The University of Southampton has begun a far-reaching initiative to redefine the future of research, powered by IBM Watson analytics.
Southampton is one of the first UK universities to make use of IBM's Watson analytics service, following its launch in September 2014.
Speaking at the IBM Connect event at Twickenham Stadium, asssitant vice-chancellor at the University of Southampton Russell Bentley said the collaboration with the tech giant would touch all areas of research at the university.
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"Watson will take us beyond what we can achieve in research," he said. "All areas of research – including medical, health science, marine and maritime, computing and computer science – are going to benefit from being able to do more and being able to do it better with the power of Watson."
By using the analytics engine within IBM Watson Bentley said people at the university would be able to analyse unstructured data in a way that would not have been feasible before.
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"Researchers today are in an environment that, less than a generation ago, was scarcely imaginable," he said.
Referring to the US mid-term elections, Bentley added: "What was the Obama miracle in 2008, where data was used in an unprecedented way, has been completely overtaken by his opponents’ ability to find out where voters are and get them out for the Republican party.
"Anyone who doubts this is the way of the future needs to look at this result to see how big data is being used by real people to affect all our lives."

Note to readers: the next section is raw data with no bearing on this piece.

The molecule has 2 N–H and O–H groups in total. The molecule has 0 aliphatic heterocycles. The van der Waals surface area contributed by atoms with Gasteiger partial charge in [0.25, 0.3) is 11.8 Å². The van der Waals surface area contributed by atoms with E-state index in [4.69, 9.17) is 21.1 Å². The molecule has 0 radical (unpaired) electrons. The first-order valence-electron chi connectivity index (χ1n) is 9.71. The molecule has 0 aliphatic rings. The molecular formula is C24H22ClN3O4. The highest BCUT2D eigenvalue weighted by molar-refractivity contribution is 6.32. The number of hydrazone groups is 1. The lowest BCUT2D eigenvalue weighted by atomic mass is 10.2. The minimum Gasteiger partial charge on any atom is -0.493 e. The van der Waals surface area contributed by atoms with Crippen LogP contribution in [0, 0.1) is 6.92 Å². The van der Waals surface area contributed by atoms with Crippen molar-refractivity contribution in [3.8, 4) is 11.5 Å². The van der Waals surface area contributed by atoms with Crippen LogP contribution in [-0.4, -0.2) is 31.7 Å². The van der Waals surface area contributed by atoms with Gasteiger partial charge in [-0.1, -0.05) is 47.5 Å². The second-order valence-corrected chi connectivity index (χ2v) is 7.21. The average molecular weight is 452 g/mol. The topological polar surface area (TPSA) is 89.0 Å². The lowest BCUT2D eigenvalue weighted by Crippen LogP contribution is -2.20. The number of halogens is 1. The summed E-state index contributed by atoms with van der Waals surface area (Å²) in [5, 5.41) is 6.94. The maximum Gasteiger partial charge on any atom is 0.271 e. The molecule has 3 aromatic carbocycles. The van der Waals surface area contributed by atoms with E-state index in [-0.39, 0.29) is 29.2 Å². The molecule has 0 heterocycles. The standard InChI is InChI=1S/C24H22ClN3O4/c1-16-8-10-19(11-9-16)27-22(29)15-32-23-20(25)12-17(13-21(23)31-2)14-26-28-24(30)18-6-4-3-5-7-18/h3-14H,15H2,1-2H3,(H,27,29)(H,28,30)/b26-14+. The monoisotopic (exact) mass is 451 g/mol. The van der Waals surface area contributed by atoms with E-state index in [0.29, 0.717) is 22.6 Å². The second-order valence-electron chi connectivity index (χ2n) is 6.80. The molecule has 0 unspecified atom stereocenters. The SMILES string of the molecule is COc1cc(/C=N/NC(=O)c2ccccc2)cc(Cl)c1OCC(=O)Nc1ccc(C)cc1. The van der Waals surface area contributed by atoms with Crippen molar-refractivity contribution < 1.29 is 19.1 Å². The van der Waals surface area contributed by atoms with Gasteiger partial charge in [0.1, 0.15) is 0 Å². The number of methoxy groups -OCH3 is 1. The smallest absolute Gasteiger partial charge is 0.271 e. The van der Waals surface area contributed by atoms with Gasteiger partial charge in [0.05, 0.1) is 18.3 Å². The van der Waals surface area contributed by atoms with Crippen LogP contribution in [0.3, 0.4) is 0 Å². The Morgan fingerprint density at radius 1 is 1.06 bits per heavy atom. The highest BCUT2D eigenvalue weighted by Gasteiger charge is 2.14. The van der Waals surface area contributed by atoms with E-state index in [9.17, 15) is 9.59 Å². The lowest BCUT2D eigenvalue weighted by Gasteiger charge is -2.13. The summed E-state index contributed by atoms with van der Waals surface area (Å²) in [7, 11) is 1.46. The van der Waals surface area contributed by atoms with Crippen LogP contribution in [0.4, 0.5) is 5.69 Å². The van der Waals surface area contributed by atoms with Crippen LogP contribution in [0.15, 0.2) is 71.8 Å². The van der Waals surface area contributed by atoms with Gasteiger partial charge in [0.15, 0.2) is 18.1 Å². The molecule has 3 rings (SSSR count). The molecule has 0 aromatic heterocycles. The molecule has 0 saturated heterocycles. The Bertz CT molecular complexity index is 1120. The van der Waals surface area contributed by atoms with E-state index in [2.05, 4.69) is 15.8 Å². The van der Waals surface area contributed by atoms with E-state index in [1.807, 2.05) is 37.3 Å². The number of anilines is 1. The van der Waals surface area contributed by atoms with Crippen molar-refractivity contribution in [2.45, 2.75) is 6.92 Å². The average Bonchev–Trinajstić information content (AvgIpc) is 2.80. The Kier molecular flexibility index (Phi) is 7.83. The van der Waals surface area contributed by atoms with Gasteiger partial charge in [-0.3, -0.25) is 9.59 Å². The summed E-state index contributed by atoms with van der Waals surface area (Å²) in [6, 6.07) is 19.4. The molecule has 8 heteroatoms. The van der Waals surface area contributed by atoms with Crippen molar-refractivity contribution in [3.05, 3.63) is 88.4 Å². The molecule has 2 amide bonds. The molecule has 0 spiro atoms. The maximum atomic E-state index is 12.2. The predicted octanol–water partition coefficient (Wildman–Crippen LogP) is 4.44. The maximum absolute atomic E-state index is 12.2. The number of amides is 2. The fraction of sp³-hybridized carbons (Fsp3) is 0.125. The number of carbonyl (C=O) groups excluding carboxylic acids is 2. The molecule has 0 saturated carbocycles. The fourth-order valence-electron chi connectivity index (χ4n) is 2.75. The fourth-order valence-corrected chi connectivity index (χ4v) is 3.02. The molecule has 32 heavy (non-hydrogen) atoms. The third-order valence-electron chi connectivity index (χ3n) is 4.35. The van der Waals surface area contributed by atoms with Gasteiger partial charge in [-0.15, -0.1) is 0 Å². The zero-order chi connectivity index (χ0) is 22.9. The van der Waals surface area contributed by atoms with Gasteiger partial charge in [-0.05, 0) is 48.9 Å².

Changing the nature of research
Watson will also power Southampton’s bespoke interdisciplinary modules that will be made available to 150 undergraduate and master's degree students.
According to Bentley, the analytics service makes it possible for researchers to ask questions that can only be answered through the analysis of vast amounts of unstructured data.
"Such research informs policy makers, political decisions and economic decisions. It also informs the criminal justice and legal system," he said.
In humanities Bentley said powerful analytical tools could bring new evidence to bear on old problems, revealing new meanings and taking archival research to an entirely different level.
"The ability to ask a question in natural language that can be answered by developing hypotheses from data means the fundamental characteristics of research has massively expanded its potential," he said. "It's not only the power to answer these questions, but suddenly we can start to see new questions to ask."
At the start of 2014, IBM fired up a $1bn initiative to monetise Watson analytics. Watson is now available as a cloud service and IBM is supporting developers building Watson analytics into their applications.